Monday, January 4, 2016

2015's Most Underrated Performances

In a rare year such as 2015, where a cloudy Oscar forecast looms over nearly every major race, pinpointing my most underrated performances of the year can be quite challenging. Every performance I am selecting has missed out on both a Golden Globe and SAG nominations, making their chances of slipping into the final five at the Academy Awards minuscule at best. Let me also state that it was a difficult list to whittle down. I began with around 20 finalists and was forced to cut the field in half. But here they are, 2015's most underrated performances:

#10. Greta Gerwig - Mistress America

As a staple in Noah Baumbach's lengthy filmography, Greta Gerwig gives an unforgettable turn in the 2015 indie comedy, Mistress America. In her co-starring role, she keeps the audience on their toes with her riotous one-liners that share moments of mature profoundness coupled with complete idiocy. Gerwig's character, Brooke, is an energetic and ambitious mess. A maturing woman who wants to try and succeed at anything and everything. Gerwig does a remarkable job of bringing the character to life, all while entertaining the audience in the process.

#9. Domhnall Gleeson - Ex Machina

In one of the year's finest cerebral offerings, Domhnall Gleeson continues to illustrate his notable acting chops throughout Alex Garland's Ex Machina. As an impressionable, albeit scientifically gifted, individual selected to participate in a secretive test for his mysterious employer, Caleb (Gleeson) is introduced to the world's first passable A.I. robot. Tasked with conducting a week of interviews with this sophisticated machinery named Ava, Caleb must decide if she meets all the necessary requirements of demonstrating human qualities. You'll need to see the rest yourself, but witnessing Domhnall Gleeson's slow psychological deterioration is something worth savoring.

#8. Henry Cavill - The Man from U.N.C.L.E.

As a harsh critic of Henry Cavill's most recognizable role as Clark Kent in the Man of Steel reboot, I'll also be the first to admit that Cavill discovers his most suitable character in The Man from U.N.C.L.E., Guy Ritchie's high-octane action-comedy. Starring as Napolean Solo, a 1960s CIA agent who prefers working alone, Cavill's sleek performance feels effortless. His Bond-like charm and wit make him the quintessential super-spy and, not only is Cavill masterful in the role, he validates himself as a leading star.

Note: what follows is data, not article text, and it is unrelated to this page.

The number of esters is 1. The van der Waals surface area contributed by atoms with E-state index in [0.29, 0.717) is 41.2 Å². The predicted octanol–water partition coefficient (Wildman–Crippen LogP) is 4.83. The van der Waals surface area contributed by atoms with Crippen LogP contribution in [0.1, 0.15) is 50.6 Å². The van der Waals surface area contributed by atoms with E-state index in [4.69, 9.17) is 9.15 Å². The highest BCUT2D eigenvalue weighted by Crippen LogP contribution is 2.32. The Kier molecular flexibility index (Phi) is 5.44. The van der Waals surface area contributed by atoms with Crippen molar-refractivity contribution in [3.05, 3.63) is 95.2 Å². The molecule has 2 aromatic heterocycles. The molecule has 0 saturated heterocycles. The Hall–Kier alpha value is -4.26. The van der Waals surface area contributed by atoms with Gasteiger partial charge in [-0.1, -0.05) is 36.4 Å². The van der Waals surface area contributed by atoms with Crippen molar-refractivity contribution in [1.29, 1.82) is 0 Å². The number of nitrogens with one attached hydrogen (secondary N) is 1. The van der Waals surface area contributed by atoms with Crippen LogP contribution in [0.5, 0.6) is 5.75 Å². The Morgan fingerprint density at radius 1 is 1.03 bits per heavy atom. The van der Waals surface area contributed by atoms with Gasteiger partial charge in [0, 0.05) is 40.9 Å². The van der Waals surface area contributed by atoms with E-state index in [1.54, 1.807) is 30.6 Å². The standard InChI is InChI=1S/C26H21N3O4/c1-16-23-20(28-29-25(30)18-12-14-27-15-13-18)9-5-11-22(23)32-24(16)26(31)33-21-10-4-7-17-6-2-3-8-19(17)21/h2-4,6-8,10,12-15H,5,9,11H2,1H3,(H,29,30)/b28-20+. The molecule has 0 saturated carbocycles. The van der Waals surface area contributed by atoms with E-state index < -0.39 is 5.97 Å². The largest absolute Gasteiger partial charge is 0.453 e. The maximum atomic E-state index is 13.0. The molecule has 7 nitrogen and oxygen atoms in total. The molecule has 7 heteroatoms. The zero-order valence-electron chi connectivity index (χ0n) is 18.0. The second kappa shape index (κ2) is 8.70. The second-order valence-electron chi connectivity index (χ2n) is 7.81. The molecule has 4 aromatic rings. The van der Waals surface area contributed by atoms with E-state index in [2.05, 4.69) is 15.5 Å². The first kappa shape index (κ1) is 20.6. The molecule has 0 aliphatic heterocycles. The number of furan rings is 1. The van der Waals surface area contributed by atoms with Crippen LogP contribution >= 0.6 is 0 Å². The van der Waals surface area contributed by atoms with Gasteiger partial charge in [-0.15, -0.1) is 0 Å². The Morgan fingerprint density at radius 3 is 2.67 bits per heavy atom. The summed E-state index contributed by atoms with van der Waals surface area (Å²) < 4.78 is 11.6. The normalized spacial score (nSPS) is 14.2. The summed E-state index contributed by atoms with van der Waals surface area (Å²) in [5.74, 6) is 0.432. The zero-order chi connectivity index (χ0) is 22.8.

#7. Julie Walters - Brooklyn

The only issue hindering Julie Walters from landing much higher on this list is the size of her role in John Crowley's wonderful romantic drama, Brooklyn. Leading lady, Saoirse Ronan, is all but assured a spot in the Best Actress category, but co-star Julie Walters is unforgettable as her landlord. The comedy rolls off her tongue with ease as the humor works to complement this wonderful 1950s love story. Walters' screen time is awfully minimal but she makes the most of every second and creates a lasting impression with the supporting role.

#6. Joel Edgerton - The Gift

Almost as impressive as his co-starring work in one of this year's biggest surprise thrillers, The Gift, Joel Edgerton offers a remarkable big-picture effort as both the film's writer and director. After Simon returns to his home town with his wife to start a new chapter in their lives, he runs into Gordo (Edgerton), an old childhood acquaintance. They both carry a deep secret that Simon's wife goes to great lengths to unravel. Edgerton is priceless in the supporting role, he's a blank slate of mystery and intrigue. Boasting an earth-shattering finale that sticks with you long past the credits role, The Gift is a rare darkly psychological treat.

#5. Juliette Binoche - Clouds of Sils Maria